Tycho – "Dive"

Meanwhile, in Southern California, a graphic designer by the name of Scott Hansen is making music to put you to sleep/make you dance. I can't really figure out which it is, but it sounds amazing coming off the wax. His first release in 2006, "Past is Prologue," made waves with the bedroom rock audience (or as I term the genre, nap fusion), and gave him the chance to throw out a big release on Adult Swim soundtrack providers, "Ghostly International." "Enter Dive," is his big release in 2011. There are some moments in this album that will make you think he is legitimately a genius. I'm specifically referring to "Costal Brake" about 40 seconds into the song. Try to not get goose bumps. Think The Album Leaf mixed with shoegaze and synthesizers.

Why vinyl: As pointed out by others, Tycho spends an exorbitant amount of time making you feel like you are there at the time of recording. All of his synths and instruments are recorded analog, so the transition between mediums is pretty smooth. Plus, the needle dragging along the grooves makes for a perfect aesthetic on top of those sunset washed, reverb-y synth lines.

Listen if: You like dreaming, have thought about learning to surf or would rather be anywhere else than inside.

The Olivia Tremor Control – "Black Foliage: Animation Music, Volume One"

Anyone whose read a Wikipedia entry about indie rock knows about the Elephant 6 Collective. If you don't, it consists of bands such as Of Montreal, The Apples in Stereo, Neutral Milk Hotel and Beulah. Started in Colorado by Jeff Magnum, they produced some of the greater works in the genre, some would even say, pioneering the sound. The Olivia Tremor Control was probably the least commercially successful, and coincidentally, worst named band from the label. I'm not kidding when I say they sound like the Beach Boys mixed with The Beatles. That's what it sounds like, but better. You'll be in shock how many of their songs you'll be singing after one listen. It's trippy, it's catchy and it's awesome on vinyl.

Why vinyl: Legend has it, the recording equipment available to OTC at the time only allowed them to record up to three minutes a song, and any songs greater in length had to be spliced in on their tape recorder. Congratulations, you've found one of the more interesting vinyl listening experiences out there, and all you had to do was read our article!

Listen if: You thought you were weird as a kid, think some indie pop band no one's ever heard of is too mainstream, or think banging on pots with stuffed animals is a viable way to make music.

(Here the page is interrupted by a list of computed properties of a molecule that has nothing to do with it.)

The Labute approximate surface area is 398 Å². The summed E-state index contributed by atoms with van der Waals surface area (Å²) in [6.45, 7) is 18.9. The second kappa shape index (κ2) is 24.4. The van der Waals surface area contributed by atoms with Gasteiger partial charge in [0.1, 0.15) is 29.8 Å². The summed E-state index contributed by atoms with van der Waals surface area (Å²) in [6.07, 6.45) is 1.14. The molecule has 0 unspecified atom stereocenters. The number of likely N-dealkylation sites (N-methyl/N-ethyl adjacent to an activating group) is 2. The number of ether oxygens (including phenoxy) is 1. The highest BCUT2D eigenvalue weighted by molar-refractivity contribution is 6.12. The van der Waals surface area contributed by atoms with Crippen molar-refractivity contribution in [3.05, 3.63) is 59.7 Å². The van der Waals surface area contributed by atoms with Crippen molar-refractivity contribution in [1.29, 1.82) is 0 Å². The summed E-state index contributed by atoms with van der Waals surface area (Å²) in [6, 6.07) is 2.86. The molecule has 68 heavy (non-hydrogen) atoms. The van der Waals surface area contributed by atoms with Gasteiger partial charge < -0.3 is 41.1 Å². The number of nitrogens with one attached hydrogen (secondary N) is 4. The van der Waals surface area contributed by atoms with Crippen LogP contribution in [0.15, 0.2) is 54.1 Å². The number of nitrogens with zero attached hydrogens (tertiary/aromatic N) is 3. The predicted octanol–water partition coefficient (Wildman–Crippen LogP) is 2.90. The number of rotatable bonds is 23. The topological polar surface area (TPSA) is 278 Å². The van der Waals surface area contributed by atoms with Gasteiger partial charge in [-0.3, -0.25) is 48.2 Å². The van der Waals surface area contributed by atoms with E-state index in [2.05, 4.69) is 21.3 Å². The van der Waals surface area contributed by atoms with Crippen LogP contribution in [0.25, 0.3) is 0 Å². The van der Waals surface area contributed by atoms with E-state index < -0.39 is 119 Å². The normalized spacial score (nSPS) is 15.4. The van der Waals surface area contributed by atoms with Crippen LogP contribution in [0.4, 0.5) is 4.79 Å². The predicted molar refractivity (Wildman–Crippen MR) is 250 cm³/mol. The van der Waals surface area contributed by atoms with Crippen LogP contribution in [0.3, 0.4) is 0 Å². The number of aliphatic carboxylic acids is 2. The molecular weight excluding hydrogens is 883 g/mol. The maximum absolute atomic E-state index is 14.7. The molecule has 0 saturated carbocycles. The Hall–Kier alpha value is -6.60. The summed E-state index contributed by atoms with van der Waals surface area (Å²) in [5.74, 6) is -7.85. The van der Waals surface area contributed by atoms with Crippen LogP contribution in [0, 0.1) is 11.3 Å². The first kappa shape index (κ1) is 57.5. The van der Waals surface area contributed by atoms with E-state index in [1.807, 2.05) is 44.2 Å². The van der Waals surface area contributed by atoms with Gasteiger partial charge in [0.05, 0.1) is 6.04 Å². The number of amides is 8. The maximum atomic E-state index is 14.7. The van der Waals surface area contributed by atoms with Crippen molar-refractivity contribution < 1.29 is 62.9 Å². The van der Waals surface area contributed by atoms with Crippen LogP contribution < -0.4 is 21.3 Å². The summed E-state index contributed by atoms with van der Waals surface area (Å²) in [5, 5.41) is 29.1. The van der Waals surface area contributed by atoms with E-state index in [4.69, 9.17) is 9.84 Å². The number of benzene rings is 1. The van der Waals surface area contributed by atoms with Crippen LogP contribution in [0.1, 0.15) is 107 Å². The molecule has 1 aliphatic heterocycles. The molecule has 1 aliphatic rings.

The Velvet Underground - "The Velvet Underground"

For their third album, the eponymous "The Velvet Underground," the departure of art-rocker John Cale and producer Andy Warhol from the group allows for a soft, melodious feel distinctively different from the group's prior avant-garde rampages. Considered by many to be the Underground's finest work, this 1969 release is surprisingly quiet and contemplative, as if the band's previous recordings were documenting a manic, speed-fueled party and this is the introspective morning after. Full of narcotic beauty and wonderfully intimate, Lou Reed-penned lyrics in songs such as "Candy Says," "Pale Blue Eyes" and "I'm Set Free," listening to The Velvet Underground on vinyl will quickly make novice listeners understand why this band is unquestionably one of the most influential groups in rock and roll history.

Why vinyl: While listening to modern music on vinyl definitely has its appeal, most especially from an auditory standpoint, nothing beats experiencing the melodies of yesteryear in their most authentic form. This album was quite literally meant to be heard on a turntable. Stop by a record store and pick up a used copy—the occasional snaps and crackles heard on old vinyl only heighten the nostalgic appeal. Set down the needle and step back in time.

Listen if: You keep a journal, spend excessive amounts of time in used bookstores, or feel like you quite possibly partied at the Factory in a past life.

— Liv McConnell is a sophomore in communications. She can be reached at mmccon12@utk.edu.